There is no suggestion about what to do while waiting for an invitation, either, but presumably we acquire the tools for evangelism. These, I’m afraid, are ‘community organising, racial organising’, ‘story training’, multicultural training’—anything, apparently, but training in how to lead a person to Christ.

Despite Anthony Guillen’s plea that General Convention be about evangelism and not about resolutions, the Commission will introduce several, asking for the national church staff to prepare an evangelism guide, for two changes in the canons, adding to existing canons about requirements for ordination the category ‘the practice of ministry development and evangelism’ as a subject in which training is needed and naming the groups in the evangelisation of which ordinands are to be trained (people of Asian descent, people of African descent, people of indigenous/Native American descent, people of Latino/Hispanic descent, young people and sexual minorities), for the creation of the mission enterprise zones already referred to, for diocesan evangelists be identified, trained and sent, and for the church to reform its structures (including General Convention) so as to encourage evangelism.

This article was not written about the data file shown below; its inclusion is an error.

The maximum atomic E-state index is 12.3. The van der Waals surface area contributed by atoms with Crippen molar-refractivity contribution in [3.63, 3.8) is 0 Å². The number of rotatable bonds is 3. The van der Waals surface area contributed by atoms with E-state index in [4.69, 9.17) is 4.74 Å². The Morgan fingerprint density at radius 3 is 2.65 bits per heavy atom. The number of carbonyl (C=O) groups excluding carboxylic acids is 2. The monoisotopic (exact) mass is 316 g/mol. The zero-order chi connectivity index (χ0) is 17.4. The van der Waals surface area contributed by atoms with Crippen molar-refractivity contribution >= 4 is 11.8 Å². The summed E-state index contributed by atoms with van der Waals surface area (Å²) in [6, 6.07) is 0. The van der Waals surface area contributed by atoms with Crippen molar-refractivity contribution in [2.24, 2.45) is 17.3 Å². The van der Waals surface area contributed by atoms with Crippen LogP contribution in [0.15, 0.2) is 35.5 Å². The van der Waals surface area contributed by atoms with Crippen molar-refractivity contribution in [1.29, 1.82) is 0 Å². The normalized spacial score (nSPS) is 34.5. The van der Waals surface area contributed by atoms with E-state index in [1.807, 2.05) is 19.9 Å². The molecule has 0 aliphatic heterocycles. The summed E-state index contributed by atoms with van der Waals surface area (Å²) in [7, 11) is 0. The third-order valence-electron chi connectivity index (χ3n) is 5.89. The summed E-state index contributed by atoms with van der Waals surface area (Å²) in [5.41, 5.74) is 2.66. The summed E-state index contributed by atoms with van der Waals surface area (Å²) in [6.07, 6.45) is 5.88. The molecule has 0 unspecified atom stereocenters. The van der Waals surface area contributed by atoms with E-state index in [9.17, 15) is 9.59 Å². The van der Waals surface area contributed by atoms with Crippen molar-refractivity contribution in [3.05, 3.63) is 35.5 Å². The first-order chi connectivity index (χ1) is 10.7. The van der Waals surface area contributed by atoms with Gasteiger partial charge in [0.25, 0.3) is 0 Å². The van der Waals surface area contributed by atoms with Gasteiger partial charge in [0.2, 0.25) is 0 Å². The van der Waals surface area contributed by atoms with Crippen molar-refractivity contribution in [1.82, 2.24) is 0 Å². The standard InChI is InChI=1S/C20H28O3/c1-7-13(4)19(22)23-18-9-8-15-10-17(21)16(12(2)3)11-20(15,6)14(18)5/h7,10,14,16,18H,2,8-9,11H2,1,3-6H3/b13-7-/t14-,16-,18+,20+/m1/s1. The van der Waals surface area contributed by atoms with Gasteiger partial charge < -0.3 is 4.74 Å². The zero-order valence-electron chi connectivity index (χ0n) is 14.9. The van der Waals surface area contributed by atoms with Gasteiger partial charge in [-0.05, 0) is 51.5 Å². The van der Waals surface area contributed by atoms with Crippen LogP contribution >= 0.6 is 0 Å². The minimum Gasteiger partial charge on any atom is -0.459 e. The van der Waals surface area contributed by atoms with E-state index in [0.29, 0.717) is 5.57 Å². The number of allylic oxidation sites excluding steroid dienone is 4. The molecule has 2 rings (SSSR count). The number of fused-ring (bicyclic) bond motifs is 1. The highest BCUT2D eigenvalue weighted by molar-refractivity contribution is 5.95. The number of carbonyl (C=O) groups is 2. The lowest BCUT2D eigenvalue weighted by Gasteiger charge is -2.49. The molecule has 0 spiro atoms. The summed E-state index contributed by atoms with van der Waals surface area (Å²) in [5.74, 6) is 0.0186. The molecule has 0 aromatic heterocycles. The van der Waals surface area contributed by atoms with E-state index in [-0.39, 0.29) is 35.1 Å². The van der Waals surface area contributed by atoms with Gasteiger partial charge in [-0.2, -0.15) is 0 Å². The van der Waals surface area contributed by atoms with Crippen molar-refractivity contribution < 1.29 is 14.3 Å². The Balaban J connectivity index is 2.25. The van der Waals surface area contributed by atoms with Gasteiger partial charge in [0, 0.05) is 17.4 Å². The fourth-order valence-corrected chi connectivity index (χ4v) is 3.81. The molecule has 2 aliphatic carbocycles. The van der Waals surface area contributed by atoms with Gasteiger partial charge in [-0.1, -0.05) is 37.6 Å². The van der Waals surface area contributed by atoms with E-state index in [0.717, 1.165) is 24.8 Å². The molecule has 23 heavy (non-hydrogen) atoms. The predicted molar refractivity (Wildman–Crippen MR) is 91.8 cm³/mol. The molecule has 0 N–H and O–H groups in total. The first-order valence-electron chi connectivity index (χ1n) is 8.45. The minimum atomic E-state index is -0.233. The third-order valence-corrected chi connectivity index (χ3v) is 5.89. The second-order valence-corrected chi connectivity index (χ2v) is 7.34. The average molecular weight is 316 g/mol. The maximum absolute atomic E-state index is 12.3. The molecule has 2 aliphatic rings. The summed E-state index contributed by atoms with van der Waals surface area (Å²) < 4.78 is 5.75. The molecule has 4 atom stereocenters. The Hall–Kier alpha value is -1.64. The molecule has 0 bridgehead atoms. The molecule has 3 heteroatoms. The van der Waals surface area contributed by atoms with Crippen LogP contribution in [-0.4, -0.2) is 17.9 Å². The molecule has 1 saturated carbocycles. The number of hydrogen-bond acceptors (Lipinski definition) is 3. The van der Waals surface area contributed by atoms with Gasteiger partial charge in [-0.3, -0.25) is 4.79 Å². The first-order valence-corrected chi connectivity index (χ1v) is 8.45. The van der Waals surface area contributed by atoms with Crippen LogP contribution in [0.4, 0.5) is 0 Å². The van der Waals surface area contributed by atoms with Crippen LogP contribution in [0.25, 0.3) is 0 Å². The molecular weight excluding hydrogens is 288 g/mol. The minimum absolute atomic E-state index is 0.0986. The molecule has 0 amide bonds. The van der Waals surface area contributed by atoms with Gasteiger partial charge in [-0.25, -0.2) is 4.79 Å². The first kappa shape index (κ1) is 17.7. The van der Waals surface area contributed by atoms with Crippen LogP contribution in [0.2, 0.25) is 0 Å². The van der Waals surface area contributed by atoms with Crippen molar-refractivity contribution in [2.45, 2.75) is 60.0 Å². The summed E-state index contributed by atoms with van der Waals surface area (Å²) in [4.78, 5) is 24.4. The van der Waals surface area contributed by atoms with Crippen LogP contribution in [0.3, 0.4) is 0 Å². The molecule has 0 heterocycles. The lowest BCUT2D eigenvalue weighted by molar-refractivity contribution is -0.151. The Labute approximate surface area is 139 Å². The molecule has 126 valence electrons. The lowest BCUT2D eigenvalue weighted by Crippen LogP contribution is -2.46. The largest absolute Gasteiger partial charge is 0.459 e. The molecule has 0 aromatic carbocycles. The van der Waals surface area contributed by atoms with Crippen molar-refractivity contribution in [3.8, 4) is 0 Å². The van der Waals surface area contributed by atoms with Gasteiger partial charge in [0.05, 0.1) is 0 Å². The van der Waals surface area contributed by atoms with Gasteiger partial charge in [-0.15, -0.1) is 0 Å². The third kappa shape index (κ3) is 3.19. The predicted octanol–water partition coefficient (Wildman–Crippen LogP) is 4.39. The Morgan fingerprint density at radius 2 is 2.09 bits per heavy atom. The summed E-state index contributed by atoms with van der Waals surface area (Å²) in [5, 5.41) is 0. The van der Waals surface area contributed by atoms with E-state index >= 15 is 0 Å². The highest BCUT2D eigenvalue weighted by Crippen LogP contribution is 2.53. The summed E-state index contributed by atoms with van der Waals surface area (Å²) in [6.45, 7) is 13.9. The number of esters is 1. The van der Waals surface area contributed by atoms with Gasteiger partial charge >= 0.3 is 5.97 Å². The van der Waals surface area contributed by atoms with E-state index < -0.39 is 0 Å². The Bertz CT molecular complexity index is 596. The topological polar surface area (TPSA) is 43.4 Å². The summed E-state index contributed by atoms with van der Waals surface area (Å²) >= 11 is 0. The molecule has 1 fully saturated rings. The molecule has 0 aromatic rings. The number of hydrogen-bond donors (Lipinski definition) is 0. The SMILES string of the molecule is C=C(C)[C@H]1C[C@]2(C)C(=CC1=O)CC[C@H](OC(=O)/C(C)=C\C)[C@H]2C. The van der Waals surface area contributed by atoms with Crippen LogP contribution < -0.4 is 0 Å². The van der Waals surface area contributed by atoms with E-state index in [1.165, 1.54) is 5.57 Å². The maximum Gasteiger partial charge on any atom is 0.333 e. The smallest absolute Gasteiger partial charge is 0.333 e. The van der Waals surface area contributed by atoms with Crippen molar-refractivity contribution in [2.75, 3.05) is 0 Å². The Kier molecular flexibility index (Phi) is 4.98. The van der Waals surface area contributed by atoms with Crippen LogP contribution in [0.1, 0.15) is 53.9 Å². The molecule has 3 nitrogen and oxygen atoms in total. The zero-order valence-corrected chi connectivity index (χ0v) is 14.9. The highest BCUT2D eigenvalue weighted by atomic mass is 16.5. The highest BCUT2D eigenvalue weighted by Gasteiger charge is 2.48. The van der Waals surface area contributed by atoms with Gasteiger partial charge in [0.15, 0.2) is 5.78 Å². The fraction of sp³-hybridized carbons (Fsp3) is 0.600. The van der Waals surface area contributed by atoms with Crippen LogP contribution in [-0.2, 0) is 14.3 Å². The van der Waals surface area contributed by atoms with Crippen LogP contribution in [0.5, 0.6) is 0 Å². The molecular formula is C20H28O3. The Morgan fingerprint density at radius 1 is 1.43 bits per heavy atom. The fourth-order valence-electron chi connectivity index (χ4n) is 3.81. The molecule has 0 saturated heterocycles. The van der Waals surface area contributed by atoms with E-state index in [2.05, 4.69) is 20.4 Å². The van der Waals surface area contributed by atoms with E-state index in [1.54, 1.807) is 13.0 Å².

Is there no Evangelical capable of getting him or herself elected to this committee and bringing them up to speed?